I have been at Salesforce for five months now as a senior manager for app development for the sales business process.
What are some of the projects your team is working on right now?
It’s been an incredible journey for me so far because I am a part of building my team from the ground up. We are defining a global workforce model, and as part of this, are distributing applications between North America and India. As we expand the team here, we are working on sales planning, opportunity management, commercial legal agreements and order to cash. One of the reasons I jumped on the opportunity is for the challenge to build the team. In my previous experiences, I was tasked with taking an existing team to the next level, but here I get to help set up scrum teams to be successful so they can execute projects out of India and help ensure a strong partnership between our teams and the North America teams.
The values we live by at Salesforce (Trust, Customer Success, Innovation and Equality) have helped me navigate through some of the challenges of setting up my team. During a transition from one geography to another, where collaboration is important and people are so invested, challenging conversations are inevitable. However, when you keep the focus of the conversation on our values, collaboration and working together comes easily.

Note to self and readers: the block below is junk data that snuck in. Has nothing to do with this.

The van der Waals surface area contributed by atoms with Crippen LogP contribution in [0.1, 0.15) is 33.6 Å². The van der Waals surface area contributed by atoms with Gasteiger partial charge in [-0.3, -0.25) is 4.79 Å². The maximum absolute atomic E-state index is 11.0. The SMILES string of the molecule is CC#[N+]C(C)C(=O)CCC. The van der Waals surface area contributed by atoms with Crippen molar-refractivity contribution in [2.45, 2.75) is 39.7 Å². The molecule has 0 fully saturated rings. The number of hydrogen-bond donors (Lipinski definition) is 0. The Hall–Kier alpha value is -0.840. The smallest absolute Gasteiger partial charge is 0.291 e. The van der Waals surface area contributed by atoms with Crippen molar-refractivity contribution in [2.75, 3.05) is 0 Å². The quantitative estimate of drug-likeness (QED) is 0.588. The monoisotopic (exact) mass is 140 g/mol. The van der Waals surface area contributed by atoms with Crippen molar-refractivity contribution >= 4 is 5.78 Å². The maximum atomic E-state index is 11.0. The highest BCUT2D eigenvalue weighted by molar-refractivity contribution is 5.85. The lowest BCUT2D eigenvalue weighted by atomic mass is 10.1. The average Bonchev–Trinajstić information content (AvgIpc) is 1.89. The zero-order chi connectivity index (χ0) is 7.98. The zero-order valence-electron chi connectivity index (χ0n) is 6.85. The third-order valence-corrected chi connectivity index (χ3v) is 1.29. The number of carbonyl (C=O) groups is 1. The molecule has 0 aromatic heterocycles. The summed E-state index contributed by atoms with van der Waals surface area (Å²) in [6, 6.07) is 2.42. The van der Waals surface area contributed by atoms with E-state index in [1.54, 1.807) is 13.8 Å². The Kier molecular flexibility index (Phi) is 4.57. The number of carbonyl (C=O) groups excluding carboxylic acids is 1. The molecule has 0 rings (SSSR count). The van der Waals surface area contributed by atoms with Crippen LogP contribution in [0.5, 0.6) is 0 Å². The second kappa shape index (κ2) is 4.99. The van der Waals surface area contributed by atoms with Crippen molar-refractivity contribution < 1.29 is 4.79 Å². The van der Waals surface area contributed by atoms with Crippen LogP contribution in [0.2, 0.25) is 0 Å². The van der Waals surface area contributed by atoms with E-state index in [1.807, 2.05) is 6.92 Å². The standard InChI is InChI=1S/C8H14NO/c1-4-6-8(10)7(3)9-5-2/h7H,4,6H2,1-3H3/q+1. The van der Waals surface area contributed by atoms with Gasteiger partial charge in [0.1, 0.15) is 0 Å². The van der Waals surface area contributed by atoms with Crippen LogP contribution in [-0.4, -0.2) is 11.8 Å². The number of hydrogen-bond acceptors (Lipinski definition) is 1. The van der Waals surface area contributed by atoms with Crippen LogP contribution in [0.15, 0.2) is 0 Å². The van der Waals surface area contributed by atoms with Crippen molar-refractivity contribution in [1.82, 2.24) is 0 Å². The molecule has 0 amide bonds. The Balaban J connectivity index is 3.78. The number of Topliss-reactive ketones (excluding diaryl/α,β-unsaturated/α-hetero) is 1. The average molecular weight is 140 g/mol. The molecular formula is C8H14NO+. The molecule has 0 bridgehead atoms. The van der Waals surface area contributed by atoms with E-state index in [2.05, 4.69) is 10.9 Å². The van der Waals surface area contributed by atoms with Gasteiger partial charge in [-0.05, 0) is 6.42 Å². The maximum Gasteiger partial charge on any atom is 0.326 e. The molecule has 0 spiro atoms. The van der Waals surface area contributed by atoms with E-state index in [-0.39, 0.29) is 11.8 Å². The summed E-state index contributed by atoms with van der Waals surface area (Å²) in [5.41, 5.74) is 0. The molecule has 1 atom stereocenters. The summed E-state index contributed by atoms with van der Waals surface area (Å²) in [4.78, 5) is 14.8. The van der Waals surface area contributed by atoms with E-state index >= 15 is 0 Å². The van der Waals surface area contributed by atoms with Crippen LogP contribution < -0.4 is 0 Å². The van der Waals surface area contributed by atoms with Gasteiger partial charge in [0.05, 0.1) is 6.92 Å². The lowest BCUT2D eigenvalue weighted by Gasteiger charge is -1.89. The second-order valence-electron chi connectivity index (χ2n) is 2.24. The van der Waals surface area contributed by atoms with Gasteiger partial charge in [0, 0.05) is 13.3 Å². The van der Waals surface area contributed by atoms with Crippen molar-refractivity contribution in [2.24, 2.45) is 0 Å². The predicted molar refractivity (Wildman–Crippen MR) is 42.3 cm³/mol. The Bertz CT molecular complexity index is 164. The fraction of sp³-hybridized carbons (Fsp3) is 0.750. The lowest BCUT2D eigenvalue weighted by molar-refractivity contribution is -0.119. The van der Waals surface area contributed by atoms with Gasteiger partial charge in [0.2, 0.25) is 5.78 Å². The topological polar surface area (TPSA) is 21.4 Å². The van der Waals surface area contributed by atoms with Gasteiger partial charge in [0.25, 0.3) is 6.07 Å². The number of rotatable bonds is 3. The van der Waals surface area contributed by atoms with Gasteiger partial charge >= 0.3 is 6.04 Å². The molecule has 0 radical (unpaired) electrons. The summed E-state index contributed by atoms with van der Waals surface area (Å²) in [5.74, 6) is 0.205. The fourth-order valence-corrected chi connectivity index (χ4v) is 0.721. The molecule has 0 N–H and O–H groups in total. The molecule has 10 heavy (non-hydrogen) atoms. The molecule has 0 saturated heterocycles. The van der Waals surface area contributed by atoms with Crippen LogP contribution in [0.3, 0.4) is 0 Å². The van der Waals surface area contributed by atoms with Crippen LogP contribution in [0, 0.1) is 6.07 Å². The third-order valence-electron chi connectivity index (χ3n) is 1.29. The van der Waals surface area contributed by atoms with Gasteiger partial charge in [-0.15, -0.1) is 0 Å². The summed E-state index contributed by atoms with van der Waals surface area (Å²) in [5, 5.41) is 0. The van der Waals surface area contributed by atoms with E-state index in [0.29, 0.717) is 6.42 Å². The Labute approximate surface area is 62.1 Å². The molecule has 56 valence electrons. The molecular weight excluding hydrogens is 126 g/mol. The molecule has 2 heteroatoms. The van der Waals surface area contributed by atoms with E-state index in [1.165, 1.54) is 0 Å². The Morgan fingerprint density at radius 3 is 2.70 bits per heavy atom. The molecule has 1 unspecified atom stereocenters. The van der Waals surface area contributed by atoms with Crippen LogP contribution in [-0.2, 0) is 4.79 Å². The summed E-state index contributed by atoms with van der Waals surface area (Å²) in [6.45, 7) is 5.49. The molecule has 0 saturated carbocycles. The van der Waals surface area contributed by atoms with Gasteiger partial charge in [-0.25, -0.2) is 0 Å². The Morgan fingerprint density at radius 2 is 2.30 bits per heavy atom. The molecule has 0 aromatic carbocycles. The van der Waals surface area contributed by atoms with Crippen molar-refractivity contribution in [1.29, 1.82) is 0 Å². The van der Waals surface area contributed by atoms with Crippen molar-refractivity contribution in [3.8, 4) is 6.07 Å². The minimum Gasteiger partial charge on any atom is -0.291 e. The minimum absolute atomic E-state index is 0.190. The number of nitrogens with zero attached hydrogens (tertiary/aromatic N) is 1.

What are some of the challenges you’ve faced as a woman in leadership in tech, and how have you overcome them?
For most of my career, I’ve been the only woman in the room and at the table. Overcoming this obstacle started with accepting this situation as an opportunity rather than a disadvantage. I had to learn to stand taller, step up, speak up, and work harder so that my perspective was valued and my work was recognised. You learn to speak your mind and share your opinion as your experiences evolve. It also helps to understand the values of the organisation you are a part of. If the core values are inclusive and you make the conscious decision to live those values, it’s easier for your voice to be heard. Luckily, this is easy to do at Salesforce.